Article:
Multivitamins don't prevent infections in all elderly, suggests study

By Dominique Patton

- Last updated on GMT

Related tags Older people Dietary supplement Immune system

Multivitamin and mineral supplements do not appear to prevent
infections in older people living at home, report researchers in
Scotland today, raising questions for a significant segment of the
supplement-taking population.

Previous research has shown that when taking vitamin E supplements, elderly people in nursing homes were 20 per cent less likely to get a cold and also had less colds over the study period than a placebo group.

Other trials have found other supplements, especially of trace elements, have reduced infections in older people in care.

But for those living at home, where risk of infection is lower than in residential care, multivitamin supplements may not offer the same benefit, suggests the new research published in this week's British Medical Journal​ (vol 331, pp 324-7).

The researchers at Aberdeen University recruited 910 men and women aged 65 or over who did not take vitamins or minerals and randomised them to receive either a daily multivitamin and multimineral supplement or a placebo for one year.

During this time, participants were asked to record contacts with primary care for infection, number of days with infection and quality of life. Numbers of antibiotic prescriptions and hospital admissions were also taken into account.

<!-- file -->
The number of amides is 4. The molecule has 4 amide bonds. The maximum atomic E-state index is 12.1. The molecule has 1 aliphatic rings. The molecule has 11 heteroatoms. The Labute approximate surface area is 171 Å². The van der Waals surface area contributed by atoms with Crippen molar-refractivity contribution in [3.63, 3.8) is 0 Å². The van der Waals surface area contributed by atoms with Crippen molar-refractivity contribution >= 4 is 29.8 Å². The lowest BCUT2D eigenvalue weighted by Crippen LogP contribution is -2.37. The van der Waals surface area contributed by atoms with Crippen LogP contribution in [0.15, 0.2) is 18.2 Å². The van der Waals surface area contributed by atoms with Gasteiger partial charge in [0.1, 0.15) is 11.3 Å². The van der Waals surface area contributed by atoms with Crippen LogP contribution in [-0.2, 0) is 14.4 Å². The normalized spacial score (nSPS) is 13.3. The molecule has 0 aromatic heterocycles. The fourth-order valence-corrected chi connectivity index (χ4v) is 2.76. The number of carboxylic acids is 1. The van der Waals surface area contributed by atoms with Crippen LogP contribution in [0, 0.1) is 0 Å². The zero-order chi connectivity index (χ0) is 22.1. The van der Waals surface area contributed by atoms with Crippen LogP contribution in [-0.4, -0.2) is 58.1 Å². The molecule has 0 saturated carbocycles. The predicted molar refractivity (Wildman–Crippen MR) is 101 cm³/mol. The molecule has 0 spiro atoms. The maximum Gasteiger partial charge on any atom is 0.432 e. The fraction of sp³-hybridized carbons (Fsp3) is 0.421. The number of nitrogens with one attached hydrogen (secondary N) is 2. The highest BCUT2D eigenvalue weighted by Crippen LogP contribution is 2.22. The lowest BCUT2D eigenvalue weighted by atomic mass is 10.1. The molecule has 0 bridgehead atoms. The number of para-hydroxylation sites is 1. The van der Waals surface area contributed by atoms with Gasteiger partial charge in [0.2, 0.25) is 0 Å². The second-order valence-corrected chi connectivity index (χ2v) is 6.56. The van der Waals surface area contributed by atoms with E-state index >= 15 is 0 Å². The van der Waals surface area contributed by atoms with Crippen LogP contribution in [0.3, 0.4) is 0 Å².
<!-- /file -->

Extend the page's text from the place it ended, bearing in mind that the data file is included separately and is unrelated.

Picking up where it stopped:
At least 10 per cent of older people are thought to have a vitamin or mineral deficiency, which can lead to poor immunity and increased risk of infection. Some vitamins and minerals are known to boost the immune system.

But taking the multivitamin and mineral supplement did not affect incidence of infection or overall quality of life in the Scottish subjects.

"Regular use of commonly available multivitamin and multimineral supplements is unlikely to reduce the number of self-reported infections or associated use of health services for people living at home,"​ write the authors.

Their findings are consistent with several other studies in this area, including a meta-analysis of eight different trials published in the BMJ in April that found no benefit of multivitamins on infections in the elderly.

But the Scottish authors note: "We cannot exclude the possibility that the intakes provided in the supplement were inadequate to affect the immune system."

This area of research is increasingly important as the elderly population grows in numerous countries around the world. People over the age of 65 are set to make up a quarter of the total European population by 2020. This population segment is more prone to infection than others.

At least a quarter of older people in the UK already take nutritional supplements but while they may have other health benefits, it is not yet clear whether this practice can reduce common infections.

The authors add that it remains to be seen whether older people living in care would benefit from supplementation.

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